INDEPENDENT MP Andrew Wilkie says he’s prepared to visit northern Australia to meet with cattle graziers and other live export industry members, as “a matter of courtesy”.
But he’s confident his views - which include wanting to phase out live export over three years while expanding on-shore processing options - are well informed.
Recently Mr Wilkie renewed calls to ban Australian live exports after more graphic video footage surfaced of cruelty towards Australian cattle in the Gaza Strip during the recent Festival of Sacrifice.
The allegations are being investigated by the Agriculture Department but in the meantime Mr Wilkie is making his fifth legislative attempt in three years to end the trade.
He said he’ll be moving a Private Members Bill scheduled for debate early in the new year, to shut down the trade in 2016.
Mr Wilkie said the footage from Gaza “can only be described as shocking” and is “some of the worst animal cruelty footage we have seen - and we have seen a lot of animal cruelty over the last couple of years”.
He believed the live export trade is out of step with public opinion, and moving to expand on-shore processing would help to create more jobs in Australia and yield more benefits for the local economy.
His views are also backed by several Labor MPs and the Greens, who also plan to bring legislative action on next year in both Houses of Parliament to end the live export trade.
Standing alongside Mr Wilkie in response to the Gaza footage released by Animals Australia, the Greens said they’d be reintroducing their Bill that seeks to establish an Independent Office of Animal Welfare in the first sitting week of 2014.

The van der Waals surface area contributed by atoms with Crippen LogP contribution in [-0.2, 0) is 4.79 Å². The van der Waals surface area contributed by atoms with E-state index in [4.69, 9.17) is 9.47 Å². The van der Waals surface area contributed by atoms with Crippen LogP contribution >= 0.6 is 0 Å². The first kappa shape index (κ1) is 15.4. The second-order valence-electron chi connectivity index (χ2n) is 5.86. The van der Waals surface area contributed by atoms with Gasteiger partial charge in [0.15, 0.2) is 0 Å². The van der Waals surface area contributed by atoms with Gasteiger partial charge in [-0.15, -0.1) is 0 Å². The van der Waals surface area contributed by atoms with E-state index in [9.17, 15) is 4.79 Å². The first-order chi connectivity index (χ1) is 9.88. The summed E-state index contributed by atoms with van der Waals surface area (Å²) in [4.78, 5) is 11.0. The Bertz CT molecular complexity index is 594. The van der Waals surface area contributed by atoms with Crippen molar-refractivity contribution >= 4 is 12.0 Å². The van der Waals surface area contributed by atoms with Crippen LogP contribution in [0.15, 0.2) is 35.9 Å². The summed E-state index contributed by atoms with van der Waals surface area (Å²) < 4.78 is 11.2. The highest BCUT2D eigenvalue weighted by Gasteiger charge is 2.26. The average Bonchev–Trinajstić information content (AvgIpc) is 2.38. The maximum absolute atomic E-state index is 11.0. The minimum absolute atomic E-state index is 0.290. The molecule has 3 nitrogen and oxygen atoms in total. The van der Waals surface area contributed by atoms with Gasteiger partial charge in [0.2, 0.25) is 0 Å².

However, live export industry members have been critical of Mr Wilkie and the Greens for wanting to ban live exports, and making repeated public comment without undertaking direct grass roots consultation in northern Australia.
In October, Mr Wilkie warned Tony Abbott against lowering animal welfare standards in the live cattle trade during the new Prime Minister’s first visit to Jakarta, which prompted the Australian Livestock Exporters Council (ALEC) to challenge the Tasmanian MP to start speaking directly to industry about any animal welfare concerns.
ALEC CEO Alison Penfold said Mr Wilkie hadn’t approached the Council for direct briefings or discussions on improved animal welfare standards in export markets like Indonesia.
She said Mr Wilkie’s electorate of Denison in Tasmania “couldn’t be further removed from the realities of the live export trade”.
But Mr Wilkie hit back at his critics this week saying he came from the bush, did three years of agricultural science at high school and had “many friends who are farmers, and I have spoken to them”.
“I am confident that my position is very well informed; not just about farming practices but also about how we need to restructure our economy for the future,” he said.
“And that includes re-opening abattoirs, building new abattoirs and processing these animals in Australia.”
Mr Wilkie said economic research showed Western Australia already had enough spare capacity to process all of the sheep currently being exported, which would create about 2000 jobs in that State, while 1000 jobs would be created around Darwin by processing cattle on-shore.
“There are a number of sides to the story; it’s not just about the farmers,” he said.
“Having said all of that, as a courtesy, I am prepared to go to northern Australia and to meet with this particular group of farmers, and for them to tell me their side of the story, and for me to explain my side of the story.
“I think having a conversation could be a helpful thing.”
Victorian Labor MP Kelvin Thomson has also been a regular outspoken critic of live animal exports calling for a trade ban, in response to animal welfare concerns in export markets.
Mr Thomson said he and other MPs had spoken to many people involved in the live export trade and heard from them directly about their position and the reasons for it.
“I think people are happy to go to northern Australia and speak with people directly but we have had direct conversations,” he said.
But Mr Thomson said transparency “cuts both ways” and the MPs critical of live exports also wanted those people to view the video footage and see for themselves “what goes on in Gaza”.